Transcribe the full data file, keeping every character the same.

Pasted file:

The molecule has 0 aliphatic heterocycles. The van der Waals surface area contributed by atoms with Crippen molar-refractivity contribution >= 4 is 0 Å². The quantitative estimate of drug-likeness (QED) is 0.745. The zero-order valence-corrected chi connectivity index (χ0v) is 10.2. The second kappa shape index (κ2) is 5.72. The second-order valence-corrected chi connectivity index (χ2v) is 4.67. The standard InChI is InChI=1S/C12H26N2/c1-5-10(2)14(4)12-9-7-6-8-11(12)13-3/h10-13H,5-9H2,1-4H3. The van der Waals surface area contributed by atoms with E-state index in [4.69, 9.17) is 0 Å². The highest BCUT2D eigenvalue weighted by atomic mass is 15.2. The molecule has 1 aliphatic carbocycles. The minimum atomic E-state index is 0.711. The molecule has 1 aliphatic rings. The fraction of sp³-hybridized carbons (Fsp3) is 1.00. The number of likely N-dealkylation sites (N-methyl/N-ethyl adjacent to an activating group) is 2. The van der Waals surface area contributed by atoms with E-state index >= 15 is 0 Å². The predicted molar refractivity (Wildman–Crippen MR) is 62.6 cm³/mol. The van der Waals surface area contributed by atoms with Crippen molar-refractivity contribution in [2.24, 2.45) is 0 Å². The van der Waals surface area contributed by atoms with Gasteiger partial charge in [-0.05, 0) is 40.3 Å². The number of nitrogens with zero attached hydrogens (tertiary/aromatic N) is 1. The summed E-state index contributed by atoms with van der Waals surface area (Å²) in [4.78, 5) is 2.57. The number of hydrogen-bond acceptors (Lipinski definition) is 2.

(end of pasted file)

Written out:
The molecule has 0 aliphatic heterocycles. The van der Waals surface area contributed by atoms with Crippen molar-refractivity contribution >= 4 is 0 Å². The quantitative estimate of drug-likeness (QED) is 0.745. The zero-order valence-corrected chi connectivity index (χ0v) is 10.2. The second kappa shape index (κ2) is 5.72. The second-order valence-corrected chi connectivity index (χ2v) is 4.67. The standard InChI is InChI=1S/C12H26N2/c1-5-10(2)14(4)12-9-7-6-8-11(12)13-3/h10-13H,5-9H2,1-4H3. The van der Waals surface area contributed by atoms with E-state index in [4.69, 9.17) is 0 Å². The highest BCUT2D eigenvalue weighted by atomic mass is 15.2. The molecule has 1 aliphatic carbocycles. The minimum atomic E-state index is 0.711. The molecule has 1 aliphatic rings. The fraction of sp³-hybridized carbons (Fsp3) is 1.00. The number of likely N-dealkylation sites (N-methyl/N-ethyl adjacent to an activating group) is 2. The van der Waals surface area contributed by atoms with E-state index >= 15 is 0 Å². The predicted molar refractivity (Wildman–Crippen MR) is 62.6 cm³/mol. The van der Waals surface area contributed by atoms with Crippen molar-refractivity contribution in [2.24, 2.45) is 0 Å². The van der Waals surface area contributed by atoms with Gasteiger partial charge in [-0.05, 0) is 40.3 Å². The number of nitrogens with zero attached hydrogens (tertiary/aromatic N) is 1. The summed E-state index contributed by atoms with van der Waals surface area (Å²) in [4.78, 5) is 2.57. The number of hydrogen-bond acceptors (Lipinski definition) is 2.